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Sad for I'll Have Another, for racing and for New York


It’s an ugly blow to what can be the most beautiful of sports.

The sudden withdrawal of Kentucky Derby and Preakness champion I’ll Have Another from Saturday’s Belmont Stakes will take a huge toll on a New York industry looking for its first good news in years. It also battered lovers of horse racing, like me, who fear the sport is dying out. We saw a chance for a Triple Crown champion as a rare opportunity for the sport to again enchant mainstream America.

The horse’s trainer, Doug O’Neill, said the thus-far durable champion showed heat in his left front leg Thursday after he worked, and after a Friday gallop at 5:30 a.m., still had inflammation. A scan by a veterinarian showed tendinitis.

Although the injury is not career-threatening, O’Neill says I’ll Have Another is done racing and will be retired to stud. This is a different, all-too-common blow in the Sport of Kings. This animal, famed and beloved, could have attracted and excited racegoing crowds for years, but his value as a breeding tool is now so high that it makes little financial sense to have him running after purses, risking life and limb.

Horse racing is, if not dying, diminishing steadily, thanks to the easy availability of other, faster forms of gambling and entertainment. This is particularly true in New York, once a capital of racing that saw large crowds for daily flats action, where even harness tracks like Yonkers could draw 30,000 or 40,000 people on a weekend night.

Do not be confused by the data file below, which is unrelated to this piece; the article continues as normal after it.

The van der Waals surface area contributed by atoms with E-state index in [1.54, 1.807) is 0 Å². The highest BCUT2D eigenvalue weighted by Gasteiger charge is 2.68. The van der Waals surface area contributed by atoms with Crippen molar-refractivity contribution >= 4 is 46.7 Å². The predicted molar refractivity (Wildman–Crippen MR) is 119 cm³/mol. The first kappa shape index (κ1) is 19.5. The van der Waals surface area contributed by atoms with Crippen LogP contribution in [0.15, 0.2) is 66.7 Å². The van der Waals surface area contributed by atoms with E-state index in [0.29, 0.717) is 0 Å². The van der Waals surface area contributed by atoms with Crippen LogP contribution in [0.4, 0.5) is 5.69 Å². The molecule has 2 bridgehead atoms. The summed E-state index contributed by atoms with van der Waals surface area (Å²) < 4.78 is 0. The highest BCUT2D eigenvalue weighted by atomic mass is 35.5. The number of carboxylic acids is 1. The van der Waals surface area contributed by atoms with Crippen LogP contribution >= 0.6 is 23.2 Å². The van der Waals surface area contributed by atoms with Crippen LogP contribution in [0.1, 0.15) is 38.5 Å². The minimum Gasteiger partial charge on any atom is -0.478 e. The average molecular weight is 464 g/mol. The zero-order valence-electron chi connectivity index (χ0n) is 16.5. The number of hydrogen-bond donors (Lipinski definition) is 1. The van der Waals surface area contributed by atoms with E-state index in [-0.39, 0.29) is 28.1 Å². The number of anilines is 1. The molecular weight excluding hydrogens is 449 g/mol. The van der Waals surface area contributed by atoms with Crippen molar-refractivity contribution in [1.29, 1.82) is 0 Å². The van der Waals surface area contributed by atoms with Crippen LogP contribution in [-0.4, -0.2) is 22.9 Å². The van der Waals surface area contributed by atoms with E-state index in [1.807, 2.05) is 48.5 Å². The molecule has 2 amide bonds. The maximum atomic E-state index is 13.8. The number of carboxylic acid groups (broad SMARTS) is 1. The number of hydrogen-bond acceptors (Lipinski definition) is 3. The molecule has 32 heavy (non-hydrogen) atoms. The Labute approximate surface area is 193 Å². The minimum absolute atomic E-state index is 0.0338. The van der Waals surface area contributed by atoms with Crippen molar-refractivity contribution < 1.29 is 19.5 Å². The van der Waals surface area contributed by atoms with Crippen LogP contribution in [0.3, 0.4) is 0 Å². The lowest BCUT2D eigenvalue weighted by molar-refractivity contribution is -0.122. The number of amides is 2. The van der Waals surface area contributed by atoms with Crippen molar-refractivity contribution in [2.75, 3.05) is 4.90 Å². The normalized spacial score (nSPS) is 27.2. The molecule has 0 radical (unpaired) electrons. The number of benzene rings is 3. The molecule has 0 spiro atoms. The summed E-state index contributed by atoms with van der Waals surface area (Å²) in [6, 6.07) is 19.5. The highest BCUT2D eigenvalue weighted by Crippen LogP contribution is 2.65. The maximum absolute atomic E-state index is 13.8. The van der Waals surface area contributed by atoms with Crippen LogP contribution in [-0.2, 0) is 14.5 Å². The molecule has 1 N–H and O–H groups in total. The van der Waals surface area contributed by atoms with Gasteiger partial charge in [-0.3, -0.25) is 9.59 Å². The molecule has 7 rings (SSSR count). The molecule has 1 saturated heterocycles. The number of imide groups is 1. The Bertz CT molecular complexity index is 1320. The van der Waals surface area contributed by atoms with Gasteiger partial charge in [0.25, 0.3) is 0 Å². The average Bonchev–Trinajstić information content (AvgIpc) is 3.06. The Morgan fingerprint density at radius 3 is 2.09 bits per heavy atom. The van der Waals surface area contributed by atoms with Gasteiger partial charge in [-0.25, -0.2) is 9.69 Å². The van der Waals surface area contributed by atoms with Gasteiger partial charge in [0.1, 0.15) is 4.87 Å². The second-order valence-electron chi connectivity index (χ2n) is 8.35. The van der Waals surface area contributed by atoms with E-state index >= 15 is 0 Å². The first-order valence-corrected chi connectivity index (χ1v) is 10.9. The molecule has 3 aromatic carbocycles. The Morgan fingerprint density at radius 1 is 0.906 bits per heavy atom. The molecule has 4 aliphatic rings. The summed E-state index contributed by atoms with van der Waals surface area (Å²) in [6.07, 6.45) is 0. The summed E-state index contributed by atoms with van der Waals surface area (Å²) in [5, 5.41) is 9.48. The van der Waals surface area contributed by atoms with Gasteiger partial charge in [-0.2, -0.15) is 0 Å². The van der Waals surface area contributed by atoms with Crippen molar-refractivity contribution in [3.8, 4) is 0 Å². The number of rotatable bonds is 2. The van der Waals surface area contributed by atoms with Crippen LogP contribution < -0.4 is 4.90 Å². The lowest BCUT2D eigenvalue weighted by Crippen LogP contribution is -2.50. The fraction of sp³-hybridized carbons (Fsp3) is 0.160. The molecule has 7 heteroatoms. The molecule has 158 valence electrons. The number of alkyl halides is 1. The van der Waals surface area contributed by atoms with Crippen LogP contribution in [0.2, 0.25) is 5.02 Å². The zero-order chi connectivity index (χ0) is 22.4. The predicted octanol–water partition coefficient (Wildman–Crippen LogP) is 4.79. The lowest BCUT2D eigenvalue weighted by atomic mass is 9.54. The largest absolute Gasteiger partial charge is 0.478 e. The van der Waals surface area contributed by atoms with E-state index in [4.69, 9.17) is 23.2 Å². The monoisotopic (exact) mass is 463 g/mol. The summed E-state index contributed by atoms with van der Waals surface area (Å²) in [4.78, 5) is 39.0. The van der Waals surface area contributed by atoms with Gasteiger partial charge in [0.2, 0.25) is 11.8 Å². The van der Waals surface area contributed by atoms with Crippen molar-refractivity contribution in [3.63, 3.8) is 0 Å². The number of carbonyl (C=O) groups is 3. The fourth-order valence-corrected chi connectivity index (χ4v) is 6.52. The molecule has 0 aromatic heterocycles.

There has been no Triple Crown champion for 34 years. There have been 11 unsuccessful attempts to add a win in the third leg to victories in the first two since Affirmed did it in 1978. With I’ll Have Another’s stirring victories over speedster Bodemeister in the Derby and the Preakness, excitement for the Belmont was bubbling over. Enthusiasts flew in from all over the world, and the event likely would have drawn more than 100,000 spectators, plus millions more glued to their televisions, watching and partying with friends.

It didn’t happen. It is, honestly, a disaster for the New York Racing Association, to whom disaster is no stranger. But worse, it’s a lost opportunity for a once-popular pastime to show people a great afternoon, and remind them how many great afternoons it has to offer.

Each year, as my friends and family members gather around televisions for each of the Triple Crown races, they remark on the beauty of the horses. “They’re not any more beautiful than the ones that run every day,” I tell them. After the races, the crowd comments on the excitement of the finish. “It wasn’t any more heated than a normal race,” I’ll reply.

Perhaps, next year, there will be another superhorse that will inspire them enough to pay attention more than three days a year. 

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